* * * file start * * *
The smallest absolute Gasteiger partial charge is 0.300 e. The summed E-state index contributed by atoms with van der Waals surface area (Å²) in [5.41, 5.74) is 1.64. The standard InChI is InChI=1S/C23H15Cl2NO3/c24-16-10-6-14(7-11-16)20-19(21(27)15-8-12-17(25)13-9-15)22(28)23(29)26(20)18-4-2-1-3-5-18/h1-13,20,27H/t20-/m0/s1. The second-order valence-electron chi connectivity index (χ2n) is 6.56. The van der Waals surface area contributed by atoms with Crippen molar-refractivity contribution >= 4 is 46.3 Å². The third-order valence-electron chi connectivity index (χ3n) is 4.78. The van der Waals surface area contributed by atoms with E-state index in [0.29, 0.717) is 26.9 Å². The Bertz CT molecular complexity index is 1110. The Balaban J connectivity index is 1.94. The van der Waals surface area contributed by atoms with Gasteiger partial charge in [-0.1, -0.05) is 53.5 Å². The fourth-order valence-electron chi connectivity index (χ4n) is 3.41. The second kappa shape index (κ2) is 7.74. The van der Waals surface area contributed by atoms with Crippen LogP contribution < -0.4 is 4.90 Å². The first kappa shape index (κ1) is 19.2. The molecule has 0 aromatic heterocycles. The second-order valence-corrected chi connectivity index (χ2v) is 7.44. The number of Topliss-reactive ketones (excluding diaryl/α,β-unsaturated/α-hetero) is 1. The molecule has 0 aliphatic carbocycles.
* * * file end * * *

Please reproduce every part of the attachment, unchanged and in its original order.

The smallest absolute Gasteiger partial charge is 0.300 e. The summed E-state index contributed by atoms with van der Waals surface area (Å²) in [5.41, 5.74) is 1.64. The standard InChI is InChI=1S/C23H15Cl2NO3/c24-16-10-6-14(7-11-16)20-19(21(27)15-8-12-17(25)13-9-15)22(28)23(29)26(20)18-4-2-1-3-5-18/h1-13,20,27H/t20-/m0/s1. The second-order valence-electron chi connectivity index (χ2n) is 6.56. The van der Waals surface area contributed by atoms with Crippen molar-refractivity contribution >= 4 is 46.3 Å². The third-order valence-electron chi connectivity index (χ3n) is 4.78. The van der Waals surface area contributed by atoms with E-state index in [0.29, 0.717) is 26.9 Å². The Bertz CT molecular complexity index is 1110. The Balaban J connectivity index is 1.94. The van der Waals surface area contributed by atoms with Gasteiger partial charge in [-0.1, -0.05) is 53.5 Å². The fourth-order valence-electron chi connectivity index (χ4n) is 3.41. The second kappa shape index (κ2) is 7.74. The van der Waals surface area contributed by atoms with Crippen LogP contribution < -0.4 is 4.90 Å². The first kappa shape index (κ1) is 19.2. The molecule has 0 aromatic heterocycles. The second-order valence-corrected chi connectivity index (χ2v) is 7.44. The number of Topliss-reactive ketones (excluding diaryl/α,β-unsaturated/α-hetero) is 1. The molecule has 0 aliphatic carbocycles.